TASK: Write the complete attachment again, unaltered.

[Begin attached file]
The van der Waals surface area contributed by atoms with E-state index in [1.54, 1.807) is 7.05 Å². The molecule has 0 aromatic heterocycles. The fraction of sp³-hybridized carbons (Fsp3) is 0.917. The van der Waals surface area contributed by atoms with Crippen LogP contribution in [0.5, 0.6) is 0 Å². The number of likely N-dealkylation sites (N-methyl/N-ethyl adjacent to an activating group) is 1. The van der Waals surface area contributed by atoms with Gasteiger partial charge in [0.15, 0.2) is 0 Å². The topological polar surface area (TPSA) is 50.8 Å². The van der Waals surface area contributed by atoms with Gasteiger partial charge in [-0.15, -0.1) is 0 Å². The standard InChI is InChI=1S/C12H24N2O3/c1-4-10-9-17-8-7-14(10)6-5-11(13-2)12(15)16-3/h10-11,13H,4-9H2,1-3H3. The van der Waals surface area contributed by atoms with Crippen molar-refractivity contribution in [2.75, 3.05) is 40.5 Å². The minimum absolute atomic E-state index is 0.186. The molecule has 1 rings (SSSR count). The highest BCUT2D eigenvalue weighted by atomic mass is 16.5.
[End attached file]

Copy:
The van der Waals surface area contributed by atoms with E-state index in [1.54, 1.807) is 7.05 Å². The molecule has 0 aromatic heterocycles. The fraction of sp³-hybridized carbons (Fsp3) is 0.917. The van der Waals surface area contributed by atoms with Crippen LogP contribution in [0.5, 0.6) is 0 Å². The number of likely N-dealkylation sites (N-methyl/N-ethyl adjacent to an activating group) is 1. The van der Waals surface area contributed by atoms with Gasteiger partial charge in [0.15, 0.2) is 0 Å². The topological polar surface area (TPSA) is 50.8 Å². The van der Waals surface area contributed by atoms with Gasteiger partial charge in [-0.15, -0.1) is 0 Å². The standard InChI is InChI=1S/C12H24N2O3/c1-4-10-9-17-8-7-14(10)6-5-11(13-2)12(15)16-3/h10-11,13H,4-9H2,1-3H3. The van der Waals surface area contributed by atoms with Crippen molar-refractivity contribution in [2.75, 3.05) is 40.5 Å². The minimum absolute atomic E-state index is 0.186. The molecule has 1 rings (SSSR count). The highest BCUT2D eigenvalue weighted by atomic mass is 16.5.